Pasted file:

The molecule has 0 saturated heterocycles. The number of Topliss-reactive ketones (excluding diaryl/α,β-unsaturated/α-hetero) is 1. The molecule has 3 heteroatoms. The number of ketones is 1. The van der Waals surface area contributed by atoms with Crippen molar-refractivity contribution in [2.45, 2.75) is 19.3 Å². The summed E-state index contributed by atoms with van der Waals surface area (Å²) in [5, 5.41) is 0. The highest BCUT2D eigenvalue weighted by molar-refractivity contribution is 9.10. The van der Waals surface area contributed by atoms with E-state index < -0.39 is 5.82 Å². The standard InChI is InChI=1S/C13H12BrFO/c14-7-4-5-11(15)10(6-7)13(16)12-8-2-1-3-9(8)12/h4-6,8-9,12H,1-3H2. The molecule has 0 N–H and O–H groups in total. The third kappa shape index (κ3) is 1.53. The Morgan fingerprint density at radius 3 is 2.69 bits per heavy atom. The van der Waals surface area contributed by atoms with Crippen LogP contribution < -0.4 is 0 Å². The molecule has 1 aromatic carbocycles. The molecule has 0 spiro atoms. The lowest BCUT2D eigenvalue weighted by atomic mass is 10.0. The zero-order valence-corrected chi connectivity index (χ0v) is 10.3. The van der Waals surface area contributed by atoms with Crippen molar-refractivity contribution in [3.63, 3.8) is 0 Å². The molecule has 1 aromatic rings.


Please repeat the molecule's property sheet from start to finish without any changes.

The molecule has 0 saturated heterocycles. The number of Topliss-reactive ketones (excluding diaryl/α,β-unsaturated/α-hetero) is 1. The molecule has 3 heteroatoms. The number of ketones is 1. The van der Waals surface area contributed by atoms with Crippen molar-refractivity contribution in [2.45, 2.75) is 19.3 Å². The summed E-state index contributed by atoms with van der Waals surface area (Å²) in [5, 5.41) is 0. The highest BCUT2D eigenvalue weighted by molar-refractivity contribution is 9.10. The van der Waals surface area contributed by atoms with E-state index < -0.39 is 5.82 Å². The standard InChI is InChI=1S/C13H12BrFO/c14-7-4-5-11(15)10(6-7)13(16)12-8-2-1-3-9(8)12/h4-6,8-9,12H,1-3H2. The molecule has 0 N–H and O–H groups in total. The third kappa shape index (κ3) is 1.53. The Morgan fingerprint density at radius 3 is 2.69 bits per heavy atom. The van der Waals surface area contributed by atoms with Crippen LogP contribution < -0.4 is 0 Å². The molecule has 1 aromatic carbocycles. The molecule has 0 spiro atoms. The lowest BCUT2D eigenvalue weighted by atomic mass is 10.0. The zero-order valence-corrected chi connectivity index (χ0v) is 10.3. The van der Waals surface area contributed by atoms with Crippen molar-refractivity contribution in [3.63, 3.8) is 0 Å². The molecule has 1 aromatic rings.